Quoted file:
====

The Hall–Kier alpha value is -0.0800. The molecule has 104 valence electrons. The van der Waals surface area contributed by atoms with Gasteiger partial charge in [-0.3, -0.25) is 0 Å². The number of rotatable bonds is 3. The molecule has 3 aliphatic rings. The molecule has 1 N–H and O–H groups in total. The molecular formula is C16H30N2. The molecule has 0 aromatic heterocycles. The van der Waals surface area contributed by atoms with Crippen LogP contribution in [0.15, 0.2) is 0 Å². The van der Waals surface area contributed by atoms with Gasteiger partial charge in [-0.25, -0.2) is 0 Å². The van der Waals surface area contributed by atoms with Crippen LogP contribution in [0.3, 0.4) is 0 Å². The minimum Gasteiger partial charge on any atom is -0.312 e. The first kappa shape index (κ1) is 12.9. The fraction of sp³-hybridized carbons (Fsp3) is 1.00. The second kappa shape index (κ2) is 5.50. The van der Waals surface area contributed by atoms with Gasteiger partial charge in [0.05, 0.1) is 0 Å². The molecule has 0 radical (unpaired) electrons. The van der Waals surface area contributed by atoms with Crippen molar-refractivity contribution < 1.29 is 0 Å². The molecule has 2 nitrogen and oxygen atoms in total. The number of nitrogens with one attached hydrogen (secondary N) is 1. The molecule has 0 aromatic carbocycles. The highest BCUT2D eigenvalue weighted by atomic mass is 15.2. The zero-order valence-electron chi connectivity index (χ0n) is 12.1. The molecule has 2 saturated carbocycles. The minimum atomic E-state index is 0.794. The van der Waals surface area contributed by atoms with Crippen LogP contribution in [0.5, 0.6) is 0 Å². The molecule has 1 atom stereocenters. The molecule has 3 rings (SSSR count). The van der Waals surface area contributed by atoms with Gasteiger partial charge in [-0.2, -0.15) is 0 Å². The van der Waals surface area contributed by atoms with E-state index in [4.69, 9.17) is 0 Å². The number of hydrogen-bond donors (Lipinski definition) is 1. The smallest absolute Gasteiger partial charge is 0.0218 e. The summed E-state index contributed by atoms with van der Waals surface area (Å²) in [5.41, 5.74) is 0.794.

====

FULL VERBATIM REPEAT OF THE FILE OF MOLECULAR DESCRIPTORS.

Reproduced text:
The Hall–Kier alpha value is -0.0800. The molecule has 104 valence electrons. The van der Waals surface area contributed by atoms with Gasteiger partial charge in [-0.3, -0.25) is 0 Å². The number of rotatable bonds is 3. The molecule has 3 aliphatic rings. The molecule has 1 N–H and O–H groups in total. The molecular formula is C16H30N2. The molecule has 0 aromatic heterocycles. The van der Waals surface area contributed by atoms with Crippen LogP contribution in [0.15, 0.2) is 0 Å². The van der Waals surface area contributed by atoms with Gasteiger partial charge in [-0.25, -0.2) is 0 Å². The van der Waals surface area contributed by atoms with Crippen LogP contribution in [0.3, 0.4) is 0 Å². The minimum Gasteiger partial charge on any atom is -0.312 e. The first kappa shape index (κ1) is 12.9. The fraction of sp³-hybridized carbons (Fsp3) is 1.00. The second kappa shape index (κ2) is 5.50. The van der Waals surface area contributed by atoms with Gasteiger partial charge in [0.05, 0.1) is 0 Å². The molecule has 0 radical (unpaired) electrons. The van der Waals surface area contributed by atoms with Crippen molar-refractivity contribution < 1.29 is 0 Å². The molecule has 2 nitrogen and oxygen atoms in total. The number of nitrogens with one attached hydrogen (secondary N) is 1. The molecule has 0 aromatic carbocycles. The highest BCUT2D eigenvalue weighted by atomic mass is 15.2. The zero-order valence-electron chi connectivity index (χ0n) is 12.1. The molecule has 2 saturated carbocycles. The minimum atomic E-state index is 0.794. The van der Waals surface area contributed by atoms with Crippen LogP contribution in [0.5, 0.6) is 0 Å². The molecule has 1 atom stereocenters. The molecule has 3 rings (SSSR count). The van der Waals surface area contributed by atoms with Gasteiger partial charge in [-0.2, -0.15) is 0 Å². The van der Waals surface area contributed by atoms with E-state index in [4.69, 9.17) is 0 Å². The number of hydrogen-bond donors (Lipinski definition) is 1. The smallest absolute Gasteiger partial charge is 0.0218 e. The summed E-state index contributed by atoms with van der Waals surface area (Å²) in [5.41, 5.74) is 0.794.